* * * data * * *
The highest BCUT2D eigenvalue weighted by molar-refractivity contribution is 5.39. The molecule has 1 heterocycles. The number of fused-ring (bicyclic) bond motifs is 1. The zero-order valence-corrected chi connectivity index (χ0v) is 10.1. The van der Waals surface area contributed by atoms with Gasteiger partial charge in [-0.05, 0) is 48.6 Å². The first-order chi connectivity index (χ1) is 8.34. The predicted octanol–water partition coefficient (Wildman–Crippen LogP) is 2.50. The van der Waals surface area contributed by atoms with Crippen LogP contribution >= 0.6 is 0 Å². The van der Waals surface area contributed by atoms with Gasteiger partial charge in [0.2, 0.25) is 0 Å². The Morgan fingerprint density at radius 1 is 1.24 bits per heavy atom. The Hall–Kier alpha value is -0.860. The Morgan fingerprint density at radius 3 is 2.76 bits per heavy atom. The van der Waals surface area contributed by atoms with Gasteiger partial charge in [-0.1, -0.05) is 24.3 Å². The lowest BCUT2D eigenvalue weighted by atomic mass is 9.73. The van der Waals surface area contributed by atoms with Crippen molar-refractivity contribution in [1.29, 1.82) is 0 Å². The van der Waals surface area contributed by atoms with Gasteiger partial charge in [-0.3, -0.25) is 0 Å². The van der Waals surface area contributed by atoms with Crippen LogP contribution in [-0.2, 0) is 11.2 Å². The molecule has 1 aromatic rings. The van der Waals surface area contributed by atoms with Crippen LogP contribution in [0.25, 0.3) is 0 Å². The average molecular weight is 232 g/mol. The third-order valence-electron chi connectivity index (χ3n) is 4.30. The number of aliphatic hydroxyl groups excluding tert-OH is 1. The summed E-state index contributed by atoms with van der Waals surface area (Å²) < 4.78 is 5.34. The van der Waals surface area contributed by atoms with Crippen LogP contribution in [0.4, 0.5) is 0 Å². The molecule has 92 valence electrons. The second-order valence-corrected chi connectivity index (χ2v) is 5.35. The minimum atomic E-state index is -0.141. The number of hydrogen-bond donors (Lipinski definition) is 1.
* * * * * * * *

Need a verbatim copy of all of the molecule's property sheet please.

The highest BCUT2D eigenvalue weighted by molar-refractivity contribution is 5.39. The molecule has 1 heterocycles. The number of fused-ring (bicyclic) bond motifs is 1. The zero-order valence-corrected chi connectivity index (χ0v) is 10.1. The van der Waals surface area contributed by atoms with Gasteiger partial charge in [-0.05, 0) is 48.6 Å². The first-order chi connectivity index (χ1) is 8.34. The predicted octanol–water partition coefficient (Wildman–Crippen LogP) is 2.50. The van der Waals surface area contributed by atoms with Crippen LogP contribution >= 0.6 is 0 Å². The van der Waals surface area contributed by atoms with Gasteiger partial charge in [0.2, 0.25) is 0 Å². The Morgan fingerprint density at radius 1 is 1.24 bits per heavy atom. The Hall–Kier alpha value is -0.860. The Morgan fingerprint density at radius 3 is 2.76 bits per heavy atom. The van der Waals surface area contributed by atoms with Gasteiger partial charge in [-0.1, -0.05) is 24.3 Å². The lowest BCUT2D eigenvalue weighted by atomic mass is 9.73. The van der Waals surface area contributed by atoms with Crippen molar-refractivity contribution in [1.29, 1.82) is 0 Å². The van der Waals surface area contributed by atoms with Gasteiger partial charge in [-0.3, -0.25) is 0 Å². The van der Waals surface area contributed by atoms with Crippen LogP contribution in [-0.2, 0) is 11.2 Å². The molecule has 1 aromatic rings. The van der Waals surface area contributed by atoms with Crippen LogP contribution in [0.25, 0.3) is 0 Å². The average molecular weight is 232 g/mol. The third-order valence-electron chi connectivity index (χ3n) is 4.30. The number of aliphatic hydroxyl groups excluding tert-OH is 1. The summed E-state index contributed by atoms with van der Waals surface area (Å²) < 4.78 is 5.34. The van der Waals surface area contributed by atoms with Crippen LogP contribution in [0.4, 0.5) is 0 Å². The molecule has 92 valence electrons. The second-order valence-corrected chi connectivity index (χ2v) is 5.35. The minimum atomic E-state index is -0.141. The number of hydrogen-bond donors (Lipinski definition) is 1.